Visit a Fish Hatchery

Fish hatcheries are an important part of the management of fisheries. They increase the fishing opportunities for anglers all over the country. Hatcheries can assist as a fisheries management tool such as where natural reproduction may not be able to keep up with the fishing pressure, or where stunting is an issue. By stocking fish that are large enough to avoid predation, the population dynamics can be more balanced.

Many fish hatcheries have visitor’s centers or give tours. This is a great way for kids to learn about the life cycle of fish, fish identification, and various management and habitat issues. The Wolf Lake State Fish Hatchery in Mattawan, Michigan is conducting weekend tours (free!) until the third weekend of November. This hatchery raises such species as steelhead, Chinook salmon, lake sturgeon, muskellunge, and walleye for inland waters and the Great Lakes.

Besides the mounted fish in the visitor’s center and interactive displays, kids are fascinated by tanks and raceways loaded with fish. Check with the hatchery ahead of time and try to find feeding times. Water churned by a feeding frenzy always makes my kids want to grab their poles and head to the lake after a hatchery visit.

The Wolf Lake State Fish Hatchery also has a display pond with large fish. Other hatcheries, like the Texas Freshwater Fisheries Center may have a casting pond where visitors can fish and even gain casting instructions all year.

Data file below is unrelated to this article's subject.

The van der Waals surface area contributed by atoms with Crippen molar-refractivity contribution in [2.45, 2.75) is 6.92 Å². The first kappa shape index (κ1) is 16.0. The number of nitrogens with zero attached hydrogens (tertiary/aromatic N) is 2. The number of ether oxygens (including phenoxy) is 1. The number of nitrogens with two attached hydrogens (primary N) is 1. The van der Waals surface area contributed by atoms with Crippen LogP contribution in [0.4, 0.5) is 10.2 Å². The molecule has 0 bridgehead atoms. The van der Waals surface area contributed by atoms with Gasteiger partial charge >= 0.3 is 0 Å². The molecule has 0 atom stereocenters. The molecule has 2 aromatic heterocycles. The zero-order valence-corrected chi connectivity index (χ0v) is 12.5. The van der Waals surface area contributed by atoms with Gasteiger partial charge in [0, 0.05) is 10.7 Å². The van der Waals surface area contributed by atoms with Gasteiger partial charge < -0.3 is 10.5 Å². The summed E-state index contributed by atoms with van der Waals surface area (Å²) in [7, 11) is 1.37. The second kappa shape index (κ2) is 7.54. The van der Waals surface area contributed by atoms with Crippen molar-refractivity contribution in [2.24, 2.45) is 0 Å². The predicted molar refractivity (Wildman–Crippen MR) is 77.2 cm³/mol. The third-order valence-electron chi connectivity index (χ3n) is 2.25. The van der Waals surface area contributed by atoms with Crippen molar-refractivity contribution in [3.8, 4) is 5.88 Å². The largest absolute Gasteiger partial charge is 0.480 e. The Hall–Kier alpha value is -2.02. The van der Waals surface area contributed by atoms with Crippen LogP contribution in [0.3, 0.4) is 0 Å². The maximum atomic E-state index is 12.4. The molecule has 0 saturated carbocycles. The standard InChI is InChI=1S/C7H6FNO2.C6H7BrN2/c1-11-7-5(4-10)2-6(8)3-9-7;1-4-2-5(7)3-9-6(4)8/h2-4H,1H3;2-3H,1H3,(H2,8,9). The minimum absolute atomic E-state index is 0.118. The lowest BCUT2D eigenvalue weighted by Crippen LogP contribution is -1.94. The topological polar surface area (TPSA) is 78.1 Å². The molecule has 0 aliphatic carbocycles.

The Rathbun Fish Hatchery near Moravia, Iowa gives year- round tours, but be sure to call or check online status of the hatchery you want to visit first, as this is not the case with all hatcheries. For Pennsylvania state fish hatcheries, fall is more of a time for maintenance and prepping for the next season. However on April 5th, 2014, the Linesville State Fish Hatchery in Northwestern, Pennsylvania will have an Open House. This yearly event draws almost 3000 attendees. This event is already on our calendar.

Even when we are not fishing, my family loves to visit any place they can just see fish. How about yours?

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Andy Whitcomb

Andy Whitcomb

Andy is an outdoor writer ( and stressed-out Dad has contributed over 380 blogs to since 2011. Born in Florida, but raised on banks of Oklahoma farm ponds, he now chases pike, smallmouth bass, and steelhead in Pennsylvania. After earning a B.S. in Zoology from OSU, he worked in fish hatcheries and as a fisheries research technician at OSU, Iowa State, and Michigan State.